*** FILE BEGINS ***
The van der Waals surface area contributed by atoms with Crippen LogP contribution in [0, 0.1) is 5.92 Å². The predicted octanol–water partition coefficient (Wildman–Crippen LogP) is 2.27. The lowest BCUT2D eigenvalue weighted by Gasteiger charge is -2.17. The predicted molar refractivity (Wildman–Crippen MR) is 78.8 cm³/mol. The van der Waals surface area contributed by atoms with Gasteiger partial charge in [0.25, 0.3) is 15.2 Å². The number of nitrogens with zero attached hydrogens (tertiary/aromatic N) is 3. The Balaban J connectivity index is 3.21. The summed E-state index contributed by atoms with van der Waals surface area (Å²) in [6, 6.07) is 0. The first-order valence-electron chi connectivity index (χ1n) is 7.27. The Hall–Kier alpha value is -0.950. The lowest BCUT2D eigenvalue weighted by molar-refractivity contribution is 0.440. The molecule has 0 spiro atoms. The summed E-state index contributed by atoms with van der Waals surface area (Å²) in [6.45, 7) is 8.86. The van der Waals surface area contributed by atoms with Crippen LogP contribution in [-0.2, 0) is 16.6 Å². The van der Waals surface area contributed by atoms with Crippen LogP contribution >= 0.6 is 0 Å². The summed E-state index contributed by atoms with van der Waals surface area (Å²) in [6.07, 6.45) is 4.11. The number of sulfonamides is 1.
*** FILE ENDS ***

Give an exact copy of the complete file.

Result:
The van der Waals surface area contributed by atoms with Crippen LogP contribution in [0, 0.1) is 5.92 Å². The predicted octanol–water partition coefficient (Wildman–Crippen LogP) is 2.27. The lowest BCUT2D eigenvalue weighted by Gasteiger charge is -2.17. The predicted molar refractivity (Wildman–Crippen MR) is 78.8 cm³/mol. The van der Waals surface area contributed by atoms with Gasteiger partial charge in [0.25, 0.3) is 15.2 Å². The number of nitrogens with zero attached hydrogens (tertiary/aromatic N) is 3. The Balaban J connectivity index is 3.21. The summed E-state index contributed by atoms with van der Waals surface area (Å²) in [6, 6.07) is 0. The first-order valence-electron chi connectivity index (χ1n) is 7.27. The Hall–Kier alpha value is -0.950. The lowest BCUT2D eigenvalue weighted by molar-refractivity contribution is 0.440. The molecule has 0 spiro atoms. The summed E-state index contributed by atoms with van der Waals surface area (Å²) in [6.45, 7) is 8.86. The van der Waals surface area contributed by atoms with Crippen LogP contribution in [-0.2, 0) is 16.6 Å². The van der Waals surface area contributed by atoms with Crippen LogP contribution >= 0.6 is 0 Å². The summed E-state index contributed by atoms with van der Waals surface area (Å²) in [6.07, 6.45) is 4.11. The number of sulfonamides is 1.